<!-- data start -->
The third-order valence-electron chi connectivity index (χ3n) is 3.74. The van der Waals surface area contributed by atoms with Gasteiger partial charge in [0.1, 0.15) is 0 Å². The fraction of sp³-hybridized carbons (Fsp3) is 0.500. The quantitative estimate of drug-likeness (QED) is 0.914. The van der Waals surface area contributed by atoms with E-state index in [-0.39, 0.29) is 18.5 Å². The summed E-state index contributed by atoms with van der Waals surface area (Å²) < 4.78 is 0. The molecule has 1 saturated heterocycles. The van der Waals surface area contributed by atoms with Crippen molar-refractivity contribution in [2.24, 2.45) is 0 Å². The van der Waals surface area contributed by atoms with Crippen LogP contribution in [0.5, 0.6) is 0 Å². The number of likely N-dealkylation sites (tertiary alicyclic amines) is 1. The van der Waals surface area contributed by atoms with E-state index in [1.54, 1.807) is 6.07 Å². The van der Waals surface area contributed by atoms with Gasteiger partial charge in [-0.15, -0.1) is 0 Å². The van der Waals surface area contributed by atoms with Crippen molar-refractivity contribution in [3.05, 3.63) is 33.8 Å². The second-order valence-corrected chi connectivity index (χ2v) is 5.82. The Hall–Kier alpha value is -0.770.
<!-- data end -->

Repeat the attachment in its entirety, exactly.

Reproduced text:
The third-order valence-electron chi connectivity index (χ3n) is 3.74. The van der Waals surface area contributed by atoms with Gasteiger partial charge in [0.1, 0.15) is 0 Å². The fraction of sp³-hybridized carbons (Fsp3) is 0.500. The quantitative estimate of drug-likeness (QED) is 0.914. The van der Waals surface area contributed by atoms with E-state index in [-0.39, 0.29) is 18.5 Å². The summed E-state index contributed by atoms with van der Waals surface area (Å²) < 4.78 is 0. The molecule has 1 saturated heterocycles. The van der Waals surface area contributed by atoms with Crippen molar-refractivity contribution in [2.24, 2.45) is 0 Å². The van der Waals surface area contributed by atoms with Crippen LogP contribution in [0.5, 0.6) is 0 Å². The number of likely N-dealkylation sites (tertiary alicyclic amines) is 1. The van der Waals surface area contributed by atoms with E-state index in [1.54, 1.807) is 6.07 Å². The van der Waals surface area contributed by atoms with Gasteiger partial charge in [-0.15, -0.1) is 0 Å². The van der Waals surface area contributed by atoms with Crippen molar-refractivity contribution in [3.05, 3.63) is 33.8 Å². The second-order valence-corrected chi connectivity index (χ2v) is 5.82. The Hall–Kier alpha value is -0.770.